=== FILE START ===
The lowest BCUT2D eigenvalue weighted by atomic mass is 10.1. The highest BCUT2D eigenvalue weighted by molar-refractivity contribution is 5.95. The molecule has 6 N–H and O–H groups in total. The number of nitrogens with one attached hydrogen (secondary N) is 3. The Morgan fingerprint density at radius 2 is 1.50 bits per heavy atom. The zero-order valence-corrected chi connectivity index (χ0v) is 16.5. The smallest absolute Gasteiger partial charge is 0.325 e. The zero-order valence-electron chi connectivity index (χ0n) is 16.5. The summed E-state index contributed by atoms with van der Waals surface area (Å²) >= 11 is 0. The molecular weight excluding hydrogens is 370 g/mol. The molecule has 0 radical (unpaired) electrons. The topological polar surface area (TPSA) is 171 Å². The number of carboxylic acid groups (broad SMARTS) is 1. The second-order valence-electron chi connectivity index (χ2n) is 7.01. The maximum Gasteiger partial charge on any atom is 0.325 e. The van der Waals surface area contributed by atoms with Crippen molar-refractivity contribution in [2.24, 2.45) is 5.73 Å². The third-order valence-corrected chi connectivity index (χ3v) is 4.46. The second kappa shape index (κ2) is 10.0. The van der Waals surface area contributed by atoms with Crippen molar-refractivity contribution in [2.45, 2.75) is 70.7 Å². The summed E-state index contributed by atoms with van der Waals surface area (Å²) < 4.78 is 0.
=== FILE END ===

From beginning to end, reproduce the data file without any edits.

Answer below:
The lowest BCUT2D eigenvalue weighted by atomic mass is 10.1. The highest BCUT2D eigenvalue weighted by molar-refractivity contribution is 5.95. The molecule has 6 N–H and O–H groups in total. The number of nitrogens with one attached hydrogen (secondary N) is 3. The Morgan fingerprint density at radius 2 is 1.50 bits per heavy atom. The zero-order valence-corrected chi connectivity index (χ0v) is 16.5. The smallest absolute Gasteiger partial charge is 0.325 e. The zero-order valence-electron chi connectivity index (χ0n) is 16.5. The summed E-state index contributed by atoms with van der Waals surface area (Å²) >= 11 is 0. The molecular weight excluding hydrogens is 370 g/mol. The molecule has 0 radical (unpaired) electrons. The topological polar surface area (TPSA) is 171 Å². The number of carboxylic acid groups (broad SMARTS) is 1. The second-order valence-electron chi connectivity index (χ2n) is 7.01. The maximum Gasteiger partial charge on any atom is 0.325 e. The van der Waals surface area contributed by atoms with Crippen molar-refractivity contribution in [2.24, 2.45) is 5.73 Å². The third-order valence-corrected chi connectivity index (χ3v) is 4.46. The second kappa shape index (κ2) is 10.0. The van der Waals surface area contributed by atoms with Crippen molar-refractivity contribution in [2.45, 2.75) is 70.7 Å². The summed E-state index contributed by atoms with van der Waals surface area (Å²) < 4.78 is 0.